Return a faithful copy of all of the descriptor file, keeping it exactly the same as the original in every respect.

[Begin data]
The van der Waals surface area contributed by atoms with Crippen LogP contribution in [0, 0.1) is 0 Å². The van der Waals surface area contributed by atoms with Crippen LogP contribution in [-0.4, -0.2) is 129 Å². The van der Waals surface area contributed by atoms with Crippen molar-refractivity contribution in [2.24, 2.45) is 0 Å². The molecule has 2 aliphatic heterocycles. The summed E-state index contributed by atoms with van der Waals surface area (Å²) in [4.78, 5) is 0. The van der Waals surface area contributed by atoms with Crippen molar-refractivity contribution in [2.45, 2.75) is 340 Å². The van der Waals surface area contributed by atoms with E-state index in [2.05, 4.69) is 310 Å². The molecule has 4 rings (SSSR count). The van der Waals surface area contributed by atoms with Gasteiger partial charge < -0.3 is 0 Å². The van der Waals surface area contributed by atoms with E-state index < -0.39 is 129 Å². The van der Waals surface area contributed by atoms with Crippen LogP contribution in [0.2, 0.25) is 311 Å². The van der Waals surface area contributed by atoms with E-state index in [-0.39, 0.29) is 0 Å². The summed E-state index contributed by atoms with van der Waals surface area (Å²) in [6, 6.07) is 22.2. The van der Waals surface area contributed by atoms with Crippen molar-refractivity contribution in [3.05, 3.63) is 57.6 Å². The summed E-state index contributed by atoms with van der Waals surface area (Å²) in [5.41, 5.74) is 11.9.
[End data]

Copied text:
The van der Waals surface area contributed by atoms with Crippen LogP contribution in [0, 0.1) is 0 Å². The van der Waals surface area contributed by atoms with Crippen LogP contribution in [-0.4, -0.2) is 129 Å². The van der Waals surface area contributed by atoms with Crippen molar-refractivity contribution in [2.24, 2.45) is 0 Å². The molecule has 2 aliphatic heterocycles. The summed E-state index contributed by atoms with van der Waals surface area (Å²) in [4.78, 5) is 0. The van der Waals surface area contributed by atoms with Crippen molar-refractivity contribution in [2.45, 2.75) is 340 Å². The van der Waals surface area contributed by atoms with E-state index in [2.05, 4.69) is 310 Å². The molecule has 4 rings (SSSR count). The van der Waals surface area contributed by atoms with Gasteiger partial charge < -0.3 is 0 Å². The van der Waals surface area contributed by atoms with E-state index < -0.39 is 129 Å². The van der Waals surface area contributed by atoms with Crippen LogP contribution in [0.2, 0.25) is 311 Å². The van der Waals surface area contributed by atoms with E-state index in [-0.39, 0.29) is 0 Å². The summed E-state index contributed by atoms with van der Waals surface area (Å²) in [6, 6.07) is 22.2. The van der Waals surface area contributed by atoms with Crippen molar-refractivity contribution in [3.05, 3.63) is 57.6 Å². The summed E-state index contributed by atoms with van der Waals surface area (Å²) in [5.41, 5.74) is 11.9.